The Biden administration’s interior secretary says she understands the need to take an “administrative approach” when it comes to Tribal sovereignty and federal marijuana enforcement, stressing that her department is “not ignoring” requests to exercise discretion so that tribes are able to set their own cannabis policies without undue interference.
Interior Secretary Deb Haaland, who is the first Native American to serve in a cabinet position, was pressed on the issue at a hearing before a Senate Appropriations subcommittee on Wednesday. Sen. Martin Heinrich (D-NM) criticized the use of departmental funds to interfere in Tribal marijuana program, especially given the need to prioritize combating violent crime and solving cases of missing Indigenous people.
He specifically referenced a Bureau of Indian Affairs (BIA) raid of a small, home cannabis garden of a medical marijuana patient last year on Tribal land in his state of New Mexico. The governor of Pueblo of Picuris told Marijuana Moment at the time that he felt the action by BIA, which falls under Interior, represented a federal double standard in cannabis enforcement.
“Why, instead of focusing on this crisis [of violent crime] that is truly a crisis, are limited BIA resources being used to enforce federal cannabis laws on reservations where cannabis has already been legalized by the sovereign tribe?” the senator asked the secretary.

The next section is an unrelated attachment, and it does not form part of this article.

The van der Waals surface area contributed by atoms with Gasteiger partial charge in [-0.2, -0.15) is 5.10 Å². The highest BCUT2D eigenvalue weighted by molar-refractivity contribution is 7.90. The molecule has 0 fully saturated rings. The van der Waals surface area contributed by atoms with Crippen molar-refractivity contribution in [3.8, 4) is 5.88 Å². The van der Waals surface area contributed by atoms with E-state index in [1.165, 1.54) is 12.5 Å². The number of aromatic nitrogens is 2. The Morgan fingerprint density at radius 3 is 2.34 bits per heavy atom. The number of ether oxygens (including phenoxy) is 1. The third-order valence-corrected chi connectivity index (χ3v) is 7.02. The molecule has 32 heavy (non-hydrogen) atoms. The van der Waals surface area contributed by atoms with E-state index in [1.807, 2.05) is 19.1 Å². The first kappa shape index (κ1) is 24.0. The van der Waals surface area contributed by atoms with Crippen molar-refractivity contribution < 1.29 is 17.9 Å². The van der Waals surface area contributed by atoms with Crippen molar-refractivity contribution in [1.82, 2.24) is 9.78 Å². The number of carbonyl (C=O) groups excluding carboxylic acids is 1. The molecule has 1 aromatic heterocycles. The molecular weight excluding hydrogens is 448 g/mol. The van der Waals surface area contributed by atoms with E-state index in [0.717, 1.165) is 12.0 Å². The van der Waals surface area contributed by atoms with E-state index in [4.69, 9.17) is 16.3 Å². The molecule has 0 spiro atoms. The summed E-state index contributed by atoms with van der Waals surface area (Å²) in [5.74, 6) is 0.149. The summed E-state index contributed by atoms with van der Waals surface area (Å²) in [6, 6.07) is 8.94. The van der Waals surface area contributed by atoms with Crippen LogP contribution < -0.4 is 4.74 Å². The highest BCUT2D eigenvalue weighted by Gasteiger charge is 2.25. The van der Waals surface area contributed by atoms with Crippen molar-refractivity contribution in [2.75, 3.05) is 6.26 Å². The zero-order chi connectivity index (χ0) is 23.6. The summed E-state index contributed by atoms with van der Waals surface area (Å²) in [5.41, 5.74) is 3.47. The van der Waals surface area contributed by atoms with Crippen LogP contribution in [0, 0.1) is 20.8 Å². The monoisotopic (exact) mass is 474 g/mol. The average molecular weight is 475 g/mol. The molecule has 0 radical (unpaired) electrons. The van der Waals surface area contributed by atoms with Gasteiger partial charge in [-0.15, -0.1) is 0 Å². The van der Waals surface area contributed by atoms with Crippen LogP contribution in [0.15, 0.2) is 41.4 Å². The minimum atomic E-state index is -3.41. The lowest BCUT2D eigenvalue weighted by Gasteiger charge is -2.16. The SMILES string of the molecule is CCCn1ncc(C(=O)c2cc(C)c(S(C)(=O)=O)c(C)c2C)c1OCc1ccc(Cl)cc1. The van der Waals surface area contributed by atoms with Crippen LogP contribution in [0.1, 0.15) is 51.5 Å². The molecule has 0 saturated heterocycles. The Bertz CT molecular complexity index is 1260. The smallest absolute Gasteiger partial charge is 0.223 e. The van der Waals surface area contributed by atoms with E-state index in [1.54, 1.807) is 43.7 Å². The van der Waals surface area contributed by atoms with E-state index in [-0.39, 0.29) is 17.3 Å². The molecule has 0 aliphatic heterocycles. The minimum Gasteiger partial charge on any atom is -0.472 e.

Haaland said that she believes “very strongly that we should respect Tribal laws and work in partnership with tribes on their public safety priorities,” adding that tribal communities understand the unique challenges that they face and where resources should be allocated.
Watch the senator and secretary discuss Tribal marijuana policy and federal enforcement priorities in the video below, starting at 1:13:37:
“Of course, this question also involves the authority and policy of the Department of Justice, and I respect that we have to have an administrative approach to this,” the secretary said. “So it’s absolutely noted. We have been approached by tribes on this issue as well, and so it’s something that we are not ignoring.”
Heinrich said that he appreciated the response, reiterating that he feels that interfering in tribal marijuana programs is a “horrible misappropriation of focus at a time when we have such pressing needs.”
“Obviously, in my state, the state has chosen to legalize cannabis. A number of tribes have followed suit,” he said. “Whatever you think about that as a policy matter, we have such more important, pressing criminal needs in Indian country right now that we need to set our priorities appropriately.”
As part of Fiscal Year 2023 spending legislation for Interior, House appropriators did include language in the base bill to provide protections for Indian tribes against being federally prosecuted simply because they’ve legalized marijuana within their territory.